Crypto Exchange Use Pushes ENS Registrations To 2.2M
Following a change in the leadership of the United States Congress, the 118th Congress may decide to pursue an initiative to prohibit members of Congress from investing in stocks or cryptocurrencies.
This is an initiative that has received support from a significant number of lawmakers on both sides of the aisle in the United States.
The next session of the United States Congress will begin on January 3, 2017. When the new session of Congress begins, Republicans will have a narrow majority in the House of Representatives thanks to their victory in the midterm elections of 2022, but Democrats will continue to have a majority in the Senate.
It was reported in January 2022 that Kevin McCarthy, a Republican representative who is in contention to become the next speaker of the House, said that he would consider an outright ban on lawmakers holding and trading stocks in the event that his party won control of the chamber. This would be a measure that could presumably be extended to crypto.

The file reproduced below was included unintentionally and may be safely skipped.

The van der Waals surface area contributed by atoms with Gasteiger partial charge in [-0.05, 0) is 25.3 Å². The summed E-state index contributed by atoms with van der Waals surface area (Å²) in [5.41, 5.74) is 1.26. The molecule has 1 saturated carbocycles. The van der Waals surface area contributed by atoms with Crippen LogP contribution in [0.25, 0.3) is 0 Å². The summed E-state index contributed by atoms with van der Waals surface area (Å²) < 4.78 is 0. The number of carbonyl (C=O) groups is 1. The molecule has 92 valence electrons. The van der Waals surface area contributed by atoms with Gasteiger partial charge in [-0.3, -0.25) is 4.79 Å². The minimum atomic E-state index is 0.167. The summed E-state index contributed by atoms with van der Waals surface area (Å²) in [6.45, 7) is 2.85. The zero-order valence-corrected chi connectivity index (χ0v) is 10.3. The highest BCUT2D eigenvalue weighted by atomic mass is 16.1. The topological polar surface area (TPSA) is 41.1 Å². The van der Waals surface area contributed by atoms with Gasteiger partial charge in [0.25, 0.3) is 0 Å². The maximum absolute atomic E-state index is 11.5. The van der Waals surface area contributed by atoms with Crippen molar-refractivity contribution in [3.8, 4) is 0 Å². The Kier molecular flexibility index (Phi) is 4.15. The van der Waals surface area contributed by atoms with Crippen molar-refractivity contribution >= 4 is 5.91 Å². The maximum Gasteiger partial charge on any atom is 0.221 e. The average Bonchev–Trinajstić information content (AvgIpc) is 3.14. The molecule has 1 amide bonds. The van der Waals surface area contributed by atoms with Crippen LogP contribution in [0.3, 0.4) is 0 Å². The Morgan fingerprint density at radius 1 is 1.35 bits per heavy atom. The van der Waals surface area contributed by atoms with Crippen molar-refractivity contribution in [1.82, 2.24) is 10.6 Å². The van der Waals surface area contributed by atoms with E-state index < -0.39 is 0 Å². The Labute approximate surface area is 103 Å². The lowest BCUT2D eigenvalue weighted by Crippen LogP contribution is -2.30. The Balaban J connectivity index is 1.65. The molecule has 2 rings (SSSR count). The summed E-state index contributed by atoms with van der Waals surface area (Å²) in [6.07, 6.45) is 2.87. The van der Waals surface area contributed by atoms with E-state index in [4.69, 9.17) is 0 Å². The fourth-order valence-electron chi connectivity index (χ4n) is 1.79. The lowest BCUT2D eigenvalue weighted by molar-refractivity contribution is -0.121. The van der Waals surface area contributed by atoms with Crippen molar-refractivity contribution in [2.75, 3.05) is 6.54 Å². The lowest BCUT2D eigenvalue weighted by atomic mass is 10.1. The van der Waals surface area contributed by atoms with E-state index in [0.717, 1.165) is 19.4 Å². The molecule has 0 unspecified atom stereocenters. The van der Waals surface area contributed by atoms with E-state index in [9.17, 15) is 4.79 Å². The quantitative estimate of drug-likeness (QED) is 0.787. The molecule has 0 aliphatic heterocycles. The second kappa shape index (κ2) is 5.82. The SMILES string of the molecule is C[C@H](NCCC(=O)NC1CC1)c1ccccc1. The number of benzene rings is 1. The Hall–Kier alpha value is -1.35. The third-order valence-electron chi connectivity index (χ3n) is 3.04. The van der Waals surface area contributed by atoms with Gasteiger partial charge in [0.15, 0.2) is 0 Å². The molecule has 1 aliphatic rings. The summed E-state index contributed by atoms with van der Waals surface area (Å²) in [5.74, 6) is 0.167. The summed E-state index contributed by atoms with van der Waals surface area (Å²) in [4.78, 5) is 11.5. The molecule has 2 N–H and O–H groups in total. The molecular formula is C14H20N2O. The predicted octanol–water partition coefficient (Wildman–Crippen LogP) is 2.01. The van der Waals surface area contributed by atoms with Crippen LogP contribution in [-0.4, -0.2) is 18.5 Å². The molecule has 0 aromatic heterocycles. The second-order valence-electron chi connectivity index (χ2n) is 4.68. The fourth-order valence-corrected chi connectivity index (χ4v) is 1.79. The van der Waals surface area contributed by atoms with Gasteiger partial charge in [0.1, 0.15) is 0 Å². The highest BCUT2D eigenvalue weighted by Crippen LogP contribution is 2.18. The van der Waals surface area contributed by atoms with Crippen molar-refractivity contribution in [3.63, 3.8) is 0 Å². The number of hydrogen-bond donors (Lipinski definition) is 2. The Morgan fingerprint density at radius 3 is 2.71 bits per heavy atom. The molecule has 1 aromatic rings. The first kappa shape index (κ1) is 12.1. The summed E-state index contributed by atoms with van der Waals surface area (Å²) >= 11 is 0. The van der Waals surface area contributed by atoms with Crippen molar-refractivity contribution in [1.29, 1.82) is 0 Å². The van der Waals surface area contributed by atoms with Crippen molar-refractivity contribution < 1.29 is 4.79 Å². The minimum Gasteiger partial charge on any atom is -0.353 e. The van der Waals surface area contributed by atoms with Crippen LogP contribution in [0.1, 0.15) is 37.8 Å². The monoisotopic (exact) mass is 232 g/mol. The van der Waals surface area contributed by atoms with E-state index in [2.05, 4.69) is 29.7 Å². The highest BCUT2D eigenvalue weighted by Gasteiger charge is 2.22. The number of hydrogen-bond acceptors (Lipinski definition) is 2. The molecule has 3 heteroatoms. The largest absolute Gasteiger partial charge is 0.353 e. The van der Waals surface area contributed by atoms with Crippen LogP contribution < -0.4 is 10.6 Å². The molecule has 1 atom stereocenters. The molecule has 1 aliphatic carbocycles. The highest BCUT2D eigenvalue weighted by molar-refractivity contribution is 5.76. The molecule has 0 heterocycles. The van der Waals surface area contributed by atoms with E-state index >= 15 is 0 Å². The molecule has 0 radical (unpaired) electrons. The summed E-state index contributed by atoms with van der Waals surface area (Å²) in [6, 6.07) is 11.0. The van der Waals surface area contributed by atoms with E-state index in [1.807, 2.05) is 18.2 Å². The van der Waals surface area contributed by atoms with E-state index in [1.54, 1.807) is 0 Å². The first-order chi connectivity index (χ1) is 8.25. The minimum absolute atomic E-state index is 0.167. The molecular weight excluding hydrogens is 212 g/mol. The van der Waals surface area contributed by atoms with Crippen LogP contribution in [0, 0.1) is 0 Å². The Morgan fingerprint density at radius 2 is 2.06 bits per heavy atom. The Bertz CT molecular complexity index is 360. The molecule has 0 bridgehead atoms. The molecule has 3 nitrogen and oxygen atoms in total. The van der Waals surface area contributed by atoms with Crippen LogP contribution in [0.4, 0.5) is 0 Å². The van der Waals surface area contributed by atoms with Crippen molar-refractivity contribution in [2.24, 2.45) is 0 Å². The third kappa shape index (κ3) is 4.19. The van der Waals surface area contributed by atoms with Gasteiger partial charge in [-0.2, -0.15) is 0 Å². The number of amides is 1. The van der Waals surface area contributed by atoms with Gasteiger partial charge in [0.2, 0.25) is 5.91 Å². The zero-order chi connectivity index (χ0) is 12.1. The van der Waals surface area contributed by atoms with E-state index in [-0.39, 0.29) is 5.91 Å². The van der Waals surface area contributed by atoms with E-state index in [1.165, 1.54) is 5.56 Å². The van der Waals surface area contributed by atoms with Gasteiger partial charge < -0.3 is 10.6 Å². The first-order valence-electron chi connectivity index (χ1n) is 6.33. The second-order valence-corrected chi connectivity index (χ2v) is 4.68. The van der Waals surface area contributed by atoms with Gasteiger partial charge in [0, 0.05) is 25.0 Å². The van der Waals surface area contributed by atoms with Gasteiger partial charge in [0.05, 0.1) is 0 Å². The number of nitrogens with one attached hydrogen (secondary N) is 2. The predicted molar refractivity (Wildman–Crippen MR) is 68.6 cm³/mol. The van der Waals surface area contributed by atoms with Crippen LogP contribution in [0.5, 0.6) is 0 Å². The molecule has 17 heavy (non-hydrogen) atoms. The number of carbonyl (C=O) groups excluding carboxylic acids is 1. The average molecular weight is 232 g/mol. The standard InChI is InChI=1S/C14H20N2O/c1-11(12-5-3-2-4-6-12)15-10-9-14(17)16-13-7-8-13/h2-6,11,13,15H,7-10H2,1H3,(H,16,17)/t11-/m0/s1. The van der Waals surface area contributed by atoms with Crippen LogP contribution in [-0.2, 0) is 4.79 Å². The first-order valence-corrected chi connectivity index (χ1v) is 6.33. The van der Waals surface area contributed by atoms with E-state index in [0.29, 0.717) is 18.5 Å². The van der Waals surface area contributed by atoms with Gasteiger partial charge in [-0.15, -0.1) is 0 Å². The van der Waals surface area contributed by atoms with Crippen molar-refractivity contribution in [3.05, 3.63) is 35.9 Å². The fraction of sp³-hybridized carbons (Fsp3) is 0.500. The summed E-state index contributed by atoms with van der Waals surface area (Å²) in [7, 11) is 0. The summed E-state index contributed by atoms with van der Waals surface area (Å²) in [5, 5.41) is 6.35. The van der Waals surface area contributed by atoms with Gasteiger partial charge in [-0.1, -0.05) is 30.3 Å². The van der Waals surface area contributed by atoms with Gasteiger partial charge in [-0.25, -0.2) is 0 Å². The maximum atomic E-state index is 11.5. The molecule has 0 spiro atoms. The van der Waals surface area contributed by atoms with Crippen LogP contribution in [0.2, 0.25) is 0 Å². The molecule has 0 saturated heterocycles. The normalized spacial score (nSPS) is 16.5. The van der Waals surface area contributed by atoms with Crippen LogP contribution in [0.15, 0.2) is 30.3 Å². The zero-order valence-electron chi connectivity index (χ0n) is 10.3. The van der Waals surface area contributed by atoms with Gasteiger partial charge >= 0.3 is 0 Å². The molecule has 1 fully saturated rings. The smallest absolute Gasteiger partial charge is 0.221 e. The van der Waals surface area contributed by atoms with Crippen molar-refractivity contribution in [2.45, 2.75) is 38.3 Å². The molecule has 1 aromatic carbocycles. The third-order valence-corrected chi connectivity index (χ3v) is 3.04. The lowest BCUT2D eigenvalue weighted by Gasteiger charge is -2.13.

However, many people have referred to the fact that elected officials are permitted to trade and maintain certain assets while in office as a possible source of conflict of interest.
According to reports, 77 members of Congress breached the disclosure requirements of the Stop Trading on Congressional Knowledge Act (also known as the STOCK Act) during the 117th session of Congress, which was first approved in 2012.
The members were nonetheless allowed to handle legislation on subjects that may have been impacted by their personal interests, despite the fact that these infractions included delayed reporting of legal transactions.
Pro-crypto Senator Cynthia Lummis, who serves on the Senate Banking Committee and has revealed interests in bitcoin, which is regarded as a commodity by the Commodity Futures Trading Commission, has been vocal about her support for cryptocurrencies.
The ranking member of the Senate Banking Committee, Senator Pat Toomey, has also previously reported purchases of Ether and BTC; however, he will be retiring from the Senate in 2023. Financial ties between United States lawmakers and industry leaders were at the forefront of major controversies in the cryptocurrency space in 2022.
The planned modification to the policy in 2022 did not come further, but the Federal Open Market Committee did pass similar restrictions that prohibit senior officials at the Federal Reserve from owning and retaining cryptocurrency.